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Williams Rule evidence is use of a prior act by a criminal defendant to suggest something that they did something in this case. Williams Rule evidence used by the state can be very damaged in a criminal case.  Ken Lewis has had over 200 jury trials and knows how to prevent Williams Rule evidence from being used or to minimize its damage. If you are not consulting with an experienced trial attorney you may suffer serious consequences. 

In the case of Williams v. State, 110 So.2d 654, (Fla. 1959).  In the Williams case the Court held:

Even though evidence tending to reveal the commission of a separate and wholly independent offense was inadmissible, nevertheless, evidence revealing other crimes is admissible if it casts light upon the character of the act under investigation by showing motive, intent, absence of mistake, common scheme, identity or a system of general pattern of criminality so that the evidence of the prior offenses would have a relevant or a material bearing on some essential aspect of the offense being tried.


RULE: Florida Statute 90.404(2)(a) (Williams Rule)

This rule is classified as character evidence in the evidence code. It allows similar fact

evidence of other crimes, wrongs, or acts when relevant to prove a material fact in issue

such as:

 1. Proof of motive

 2. Opportunity

 3. Intent

 4. Preparation

 5. Plan

 6. Knowledge

 7. Identity

 8. Absence of mistake or accident

 9. Other special circumstances as specified in case law

Criminal Defense Lawyer Ken Lewis Volusia Seminole Orange, Orlando

I. Requirements of Williams Rule

           A. When can it be used?

There are a high number of reversals in this area.  A defense attorney must always object to any Williams Rule Evidence.    

Nshaka v. State, --- So.3d ----, 2012 WL 716033, Fla. (4th DCA 2012).

March 07, 2012 Under the Williams Rule for admission of other crimes evidence, two determinations must be made by the trial court: (1) whether the evidence is relevant or material to some aspect of the offense being tried, and (2) whether the probative value is substantially outweighed by any prejudice. West's F.S.A. § 90.404(2)(a).

There must be identifiable points of similarity which pervade the compared factual situations. Given sufficient similarity, in order for the similar facts to be relevant, the points of similarity must have some special character or be so unusual as to point to the defendant. Chambers v. State, 692 So.2d 210, 211 (Fla. 5th DCA 1997).


Peterson v. State, 2 So.3d 146, 153 (Fla.2009).  The trial court must make four determinations: (1) whether there is sufficient evidence that the defendant committed the collateral crime; (2) whether the collateral crime meets the necessary similarity requirements necessary to be relevant; (3) whether the collateral crime is too remote, so as to diminish relevance; and (4) whether the prejudicial effect of the collateral crime substantially outweighs the probative value.


If identifiable points of similarity are evident, this Court must then determine whether the dissimilarities between the factual situations are insubstantial. See Gore v. State, 599 So.2d 978, 983–84 (Fla.1992).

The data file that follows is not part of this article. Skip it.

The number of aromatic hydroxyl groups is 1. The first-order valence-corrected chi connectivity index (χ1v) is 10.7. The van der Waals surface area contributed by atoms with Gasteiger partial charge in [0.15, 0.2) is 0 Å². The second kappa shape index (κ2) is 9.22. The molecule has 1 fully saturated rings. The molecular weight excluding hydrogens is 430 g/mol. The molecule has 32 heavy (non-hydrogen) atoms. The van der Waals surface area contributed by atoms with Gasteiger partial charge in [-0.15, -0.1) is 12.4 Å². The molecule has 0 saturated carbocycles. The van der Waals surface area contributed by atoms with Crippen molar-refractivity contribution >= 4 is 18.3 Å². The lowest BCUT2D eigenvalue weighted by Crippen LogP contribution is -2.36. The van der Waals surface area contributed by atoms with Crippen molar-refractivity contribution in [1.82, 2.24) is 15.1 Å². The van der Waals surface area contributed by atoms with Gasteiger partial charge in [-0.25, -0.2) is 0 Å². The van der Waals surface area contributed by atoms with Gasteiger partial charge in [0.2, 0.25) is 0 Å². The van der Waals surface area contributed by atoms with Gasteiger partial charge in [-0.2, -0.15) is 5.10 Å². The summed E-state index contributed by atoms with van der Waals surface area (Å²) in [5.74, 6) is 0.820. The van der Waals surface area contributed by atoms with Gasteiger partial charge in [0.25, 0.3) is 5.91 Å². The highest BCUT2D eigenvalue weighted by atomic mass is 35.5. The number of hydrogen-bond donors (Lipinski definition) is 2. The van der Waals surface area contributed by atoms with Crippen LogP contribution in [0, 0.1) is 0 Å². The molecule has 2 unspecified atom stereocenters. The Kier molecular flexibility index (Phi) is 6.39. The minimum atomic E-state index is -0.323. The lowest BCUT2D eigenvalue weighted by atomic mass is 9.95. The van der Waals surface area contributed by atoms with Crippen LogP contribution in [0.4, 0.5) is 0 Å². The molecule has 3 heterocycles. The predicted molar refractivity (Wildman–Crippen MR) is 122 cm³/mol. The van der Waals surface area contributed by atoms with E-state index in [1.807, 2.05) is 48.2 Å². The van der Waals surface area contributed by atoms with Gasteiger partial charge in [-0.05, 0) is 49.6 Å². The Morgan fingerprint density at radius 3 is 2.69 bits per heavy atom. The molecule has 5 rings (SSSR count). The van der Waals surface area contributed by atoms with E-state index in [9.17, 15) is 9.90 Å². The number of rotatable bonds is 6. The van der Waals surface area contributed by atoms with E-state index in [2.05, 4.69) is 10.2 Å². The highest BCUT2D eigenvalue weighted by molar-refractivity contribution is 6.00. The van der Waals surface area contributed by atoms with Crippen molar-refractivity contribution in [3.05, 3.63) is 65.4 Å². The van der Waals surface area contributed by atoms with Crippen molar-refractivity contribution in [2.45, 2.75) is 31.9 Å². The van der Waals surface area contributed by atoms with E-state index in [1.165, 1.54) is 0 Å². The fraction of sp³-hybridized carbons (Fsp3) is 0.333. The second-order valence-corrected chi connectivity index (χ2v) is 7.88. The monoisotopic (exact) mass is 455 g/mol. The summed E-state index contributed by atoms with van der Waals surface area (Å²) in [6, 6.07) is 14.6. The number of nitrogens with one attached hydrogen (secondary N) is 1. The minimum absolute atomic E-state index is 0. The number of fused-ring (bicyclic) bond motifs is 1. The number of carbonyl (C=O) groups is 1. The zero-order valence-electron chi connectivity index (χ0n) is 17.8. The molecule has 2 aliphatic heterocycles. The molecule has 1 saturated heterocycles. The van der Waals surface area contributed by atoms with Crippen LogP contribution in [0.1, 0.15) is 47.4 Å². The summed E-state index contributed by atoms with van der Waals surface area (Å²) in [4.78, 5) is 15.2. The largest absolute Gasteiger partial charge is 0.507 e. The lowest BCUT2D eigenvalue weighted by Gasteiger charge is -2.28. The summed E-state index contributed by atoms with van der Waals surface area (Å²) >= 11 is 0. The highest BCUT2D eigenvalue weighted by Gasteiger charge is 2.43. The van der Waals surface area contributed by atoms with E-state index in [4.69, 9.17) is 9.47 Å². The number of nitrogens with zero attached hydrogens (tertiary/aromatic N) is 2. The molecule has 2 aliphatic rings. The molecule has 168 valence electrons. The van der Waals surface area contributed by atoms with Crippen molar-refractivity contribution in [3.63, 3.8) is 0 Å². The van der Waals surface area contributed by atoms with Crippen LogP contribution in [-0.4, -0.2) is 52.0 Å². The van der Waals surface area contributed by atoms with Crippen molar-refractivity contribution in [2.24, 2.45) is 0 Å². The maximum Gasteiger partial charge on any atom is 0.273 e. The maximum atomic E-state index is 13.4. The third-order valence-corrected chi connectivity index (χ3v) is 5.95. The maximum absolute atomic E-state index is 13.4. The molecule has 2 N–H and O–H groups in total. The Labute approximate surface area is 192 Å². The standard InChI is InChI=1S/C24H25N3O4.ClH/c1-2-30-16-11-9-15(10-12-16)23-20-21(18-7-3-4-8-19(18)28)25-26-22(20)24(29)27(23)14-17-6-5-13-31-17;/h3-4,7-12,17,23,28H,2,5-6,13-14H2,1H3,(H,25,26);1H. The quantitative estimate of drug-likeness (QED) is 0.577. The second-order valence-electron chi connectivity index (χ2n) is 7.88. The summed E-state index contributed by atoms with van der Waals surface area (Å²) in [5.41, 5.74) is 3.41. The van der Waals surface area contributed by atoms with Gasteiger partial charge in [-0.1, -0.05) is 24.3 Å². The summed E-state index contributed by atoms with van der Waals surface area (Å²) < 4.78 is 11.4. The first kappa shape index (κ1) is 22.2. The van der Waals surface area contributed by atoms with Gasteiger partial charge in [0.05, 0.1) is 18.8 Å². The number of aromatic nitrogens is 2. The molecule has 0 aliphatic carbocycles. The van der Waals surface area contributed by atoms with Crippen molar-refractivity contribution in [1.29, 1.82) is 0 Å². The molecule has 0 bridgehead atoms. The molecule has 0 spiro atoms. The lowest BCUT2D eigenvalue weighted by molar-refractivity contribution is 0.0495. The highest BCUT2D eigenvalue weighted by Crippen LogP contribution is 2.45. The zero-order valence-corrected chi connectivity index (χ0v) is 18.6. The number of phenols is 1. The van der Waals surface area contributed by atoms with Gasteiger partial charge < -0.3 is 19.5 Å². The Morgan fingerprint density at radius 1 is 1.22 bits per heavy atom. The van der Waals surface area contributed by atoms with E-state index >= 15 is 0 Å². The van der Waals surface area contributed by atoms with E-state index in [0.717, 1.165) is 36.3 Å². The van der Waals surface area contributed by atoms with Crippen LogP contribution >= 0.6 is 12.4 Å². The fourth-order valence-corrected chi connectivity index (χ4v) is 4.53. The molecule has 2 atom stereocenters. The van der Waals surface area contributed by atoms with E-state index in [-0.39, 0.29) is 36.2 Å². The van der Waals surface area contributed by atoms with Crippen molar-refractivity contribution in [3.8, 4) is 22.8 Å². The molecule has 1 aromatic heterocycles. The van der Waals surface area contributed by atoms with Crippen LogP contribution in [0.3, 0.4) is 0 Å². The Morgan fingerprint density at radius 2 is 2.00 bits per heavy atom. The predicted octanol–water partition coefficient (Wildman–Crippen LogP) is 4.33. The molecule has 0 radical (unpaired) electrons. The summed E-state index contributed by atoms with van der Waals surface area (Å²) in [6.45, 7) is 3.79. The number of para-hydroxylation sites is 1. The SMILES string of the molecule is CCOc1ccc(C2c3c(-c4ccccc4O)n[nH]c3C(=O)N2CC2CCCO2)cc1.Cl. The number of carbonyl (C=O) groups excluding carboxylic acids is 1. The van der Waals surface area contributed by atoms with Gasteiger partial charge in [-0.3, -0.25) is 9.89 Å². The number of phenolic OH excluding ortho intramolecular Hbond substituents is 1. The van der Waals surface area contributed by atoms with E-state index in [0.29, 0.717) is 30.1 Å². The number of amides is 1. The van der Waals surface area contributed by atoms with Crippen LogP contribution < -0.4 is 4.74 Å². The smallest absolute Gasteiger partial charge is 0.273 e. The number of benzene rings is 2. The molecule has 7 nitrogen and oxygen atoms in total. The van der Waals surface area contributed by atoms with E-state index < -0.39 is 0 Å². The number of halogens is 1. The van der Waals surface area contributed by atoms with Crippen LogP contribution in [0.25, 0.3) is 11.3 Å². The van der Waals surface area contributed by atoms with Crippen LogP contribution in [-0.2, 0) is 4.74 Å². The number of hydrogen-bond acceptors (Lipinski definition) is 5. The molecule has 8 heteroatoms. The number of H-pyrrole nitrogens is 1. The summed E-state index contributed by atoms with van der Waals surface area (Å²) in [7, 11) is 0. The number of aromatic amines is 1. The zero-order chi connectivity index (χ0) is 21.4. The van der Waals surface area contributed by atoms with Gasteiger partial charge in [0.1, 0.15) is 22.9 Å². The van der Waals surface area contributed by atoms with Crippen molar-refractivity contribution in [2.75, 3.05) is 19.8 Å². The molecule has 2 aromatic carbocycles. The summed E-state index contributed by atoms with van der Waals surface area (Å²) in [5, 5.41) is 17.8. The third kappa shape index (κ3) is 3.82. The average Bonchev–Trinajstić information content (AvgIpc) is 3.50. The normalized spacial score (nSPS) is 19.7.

B. Notice Requirement

 No fewer than 10 days before trial, the State shall furnish to the accused a

written statement of the acts or offenses it intends to offer at trial. This is usually entitled "Notice of intent to offer similar fact evidence" or "Notice of intent to offer Williams Rule evidence." The notice must describe the acts with the particularity required of an indictment or information.

Nine day notice okay.  Barbee v. State, 630 So.2d 655, (5th DCA 1994). Non compliance in notice will result in a Richardson Hearing.   


            C.  Special Jury Instruction

When the evidence is admitted, the court shall, if requested, charge the

jury on the limited purpose for which the evidence is received.


The evidence you are about to receive concerning evidence of other crimes, wrongs, or acts allegedly committed by the defendant will be considered by you for the limited purpose of proving [motive] [opportunity] [intent] [preparation] [plan] [knowledge] [identity][the absence of mistake or accident] on the part of the defendant and you shall consider it only as it relates to [that][those] issue[s].


            D.  No notice requirement for impeachment and rebuttal material

The rule specifies that evidence used for impeachment or rebuttal does not

have to be included in a notice.  (d) 1. When the state in a criminal action intends to offer evidence of other criminal offenses under paragraph (a), paragraph (b), or paragraph (c), no fewer than 10 days before trial, the state shall furnish to the defendant or to the defendant's counsel a written statement of the acts or offenses it intends to offer, describing them with the particularity required of an indictment or information. No notice is required for evidence of offenses used for impeachment or on rebuttal.

It is a good practice, however, not to try to ambush the defense with this technique. The law states that the State must list rebuttal witnesses in discovery if the witnesses may be reasonably anticipated to be needed. Lucas v. State, 376 So.2d 1149 (Fla. 1979)